You're right that the trick is a wildcard DNS entry (indicated with asterisk) . Essentially it's a DNS entry that will match all subdomains that don't have a specific DNS entry. Then the "routing" happens on the application/website side. There is no actual DNS entry created for the subdomain, the reason that it finds a "match" when a DNS request is made, is ...
Great question! This can actually be done, but it's relatively tricky.
Tumblr has made it very clear that they don't want you to do this. They have silently broken CloudFlare integration a while back, where everyone who did this reverse proxy stuff with CloudFlare has basically gotten booted off of their custom domain name without any warning. (Keep in ...
IFrames are completely ignored by search engines, then pets.tumblr.com/cats will look as a blank page. All content inside the IFrame belongs to a different site. Using IFrames will not hurt pets.tumblr.com but your pages will never get ranked because they will be blank pages.
Yes, this will work.
When you use a custom domain with tumblr, tumblr issues a 301 redirect1 (moved permanently) for all pages and subpages to redirect your tumblr subdomain at example.tumblr.com/path/ to your registered domain at example.com/path/.
When Google has re-indexed the site to display URLs with your registered domain instead of the original ...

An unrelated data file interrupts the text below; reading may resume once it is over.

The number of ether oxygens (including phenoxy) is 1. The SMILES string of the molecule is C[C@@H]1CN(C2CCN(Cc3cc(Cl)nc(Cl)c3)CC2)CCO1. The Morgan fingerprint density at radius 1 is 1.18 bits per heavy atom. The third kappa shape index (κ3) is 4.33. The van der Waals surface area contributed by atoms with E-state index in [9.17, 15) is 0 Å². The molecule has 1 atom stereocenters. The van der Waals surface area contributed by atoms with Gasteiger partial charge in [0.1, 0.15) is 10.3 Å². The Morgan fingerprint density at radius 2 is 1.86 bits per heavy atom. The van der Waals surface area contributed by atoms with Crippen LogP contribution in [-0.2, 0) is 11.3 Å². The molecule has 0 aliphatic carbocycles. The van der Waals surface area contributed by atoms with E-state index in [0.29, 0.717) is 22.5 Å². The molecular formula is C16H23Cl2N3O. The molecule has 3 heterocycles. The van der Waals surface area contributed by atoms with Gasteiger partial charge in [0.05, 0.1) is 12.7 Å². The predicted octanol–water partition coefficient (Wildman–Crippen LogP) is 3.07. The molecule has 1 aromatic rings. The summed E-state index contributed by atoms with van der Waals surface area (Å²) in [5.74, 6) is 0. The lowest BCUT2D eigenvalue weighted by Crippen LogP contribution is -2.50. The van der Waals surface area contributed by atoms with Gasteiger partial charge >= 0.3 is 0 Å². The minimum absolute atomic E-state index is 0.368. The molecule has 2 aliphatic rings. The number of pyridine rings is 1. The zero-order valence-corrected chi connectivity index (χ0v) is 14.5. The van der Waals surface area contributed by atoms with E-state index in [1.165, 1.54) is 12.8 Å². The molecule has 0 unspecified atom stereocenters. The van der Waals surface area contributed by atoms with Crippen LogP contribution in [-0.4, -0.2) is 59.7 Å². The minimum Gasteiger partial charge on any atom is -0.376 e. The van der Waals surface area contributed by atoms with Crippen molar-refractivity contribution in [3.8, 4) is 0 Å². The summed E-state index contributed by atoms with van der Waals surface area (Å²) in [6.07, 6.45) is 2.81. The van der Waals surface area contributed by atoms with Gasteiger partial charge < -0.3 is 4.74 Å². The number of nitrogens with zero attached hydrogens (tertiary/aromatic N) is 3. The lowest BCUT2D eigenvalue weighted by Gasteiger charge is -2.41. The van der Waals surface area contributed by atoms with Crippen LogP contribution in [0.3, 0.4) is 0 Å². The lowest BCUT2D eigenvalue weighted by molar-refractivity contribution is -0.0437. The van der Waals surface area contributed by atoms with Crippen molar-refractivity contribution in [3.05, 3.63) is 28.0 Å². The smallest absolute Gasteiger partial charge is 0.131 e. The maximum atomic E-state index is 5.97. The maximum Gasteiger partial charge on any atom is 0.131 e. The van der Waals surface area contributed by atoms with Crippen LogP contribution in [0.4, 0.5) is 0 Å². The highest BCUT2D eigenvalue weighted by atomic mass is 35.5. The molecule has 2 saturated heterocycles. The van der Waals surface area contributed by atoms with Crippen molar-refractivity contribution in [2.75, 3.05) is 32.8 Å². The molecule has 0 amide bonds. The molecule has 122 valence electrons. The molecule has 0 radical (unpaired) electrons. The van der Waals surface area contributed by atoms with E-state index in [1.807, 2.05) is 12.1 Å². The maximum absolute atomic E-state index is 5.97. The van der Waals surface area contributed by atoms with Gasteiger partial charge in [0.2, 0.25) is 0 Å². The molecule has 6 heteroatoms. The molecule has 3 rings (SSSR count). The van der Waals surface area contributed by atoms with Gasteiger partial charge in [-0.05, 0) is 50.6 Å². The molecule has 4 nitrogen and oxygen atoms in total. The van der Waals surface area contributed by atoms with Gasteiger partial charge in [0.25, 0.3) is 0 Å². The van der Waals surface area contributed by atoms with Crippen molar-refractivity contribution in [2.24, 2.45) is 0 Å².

The CNAME looks correct according to Tumblr's support doc on using a custom domain name, and if you're reaching a page on their end (as seen before), it's resolving to their servers.
The problem might be related to the .tk ccLTD: Since its registrations are offered free of charge, spam and phishing operators have historically abused .tk domains - see this ...
It sounds like you haven't completed the "Post-login steps" from http://www.tumblr.com/docs/en/custom_domains
Click Settings (the gear icon) at the top of your Dashboard.
Click the blog you’d like to update on the right side of the page.
Click the pencil to the right of the username section and enable "Use a custom domain."
Enter your domain (e....
Google knows that this will sometimes result in it downloading things that are in no way meant to be URLs. Google doesn't view this as a big problem. They find enough content this way that ...
If you have redirected the old pages to the new pages then you have done the most important part. Check that the redirect is a 301 redirect which means 'moved permanently' The site move feature in webmaster tools doesn't redirect a website, whereas 301 redirects do.
You will still see pages from your old domain in the search index as it will take some time ...
You should not have any negative SEO impacts if you do the transition the way you are describing, with 301 redirects. Per a Google Webmaster Tools Help page, https://support.google.com/webmasters/answer/93633?hl=en, 301 redirects are useful if you are moving your site to a new domain and want to make the transition as seamless as possible, which is exactly ...
You are not missing something but it might take a little while to pop back into life and you might need to turn "use custom domain" back on in your tumblr settings. I tried to do this myself for my own tumblr site and failed too. If you think think about it, it is obvious that tumblr would ban Cloudflare, as it would take the content of the tumblr pages ...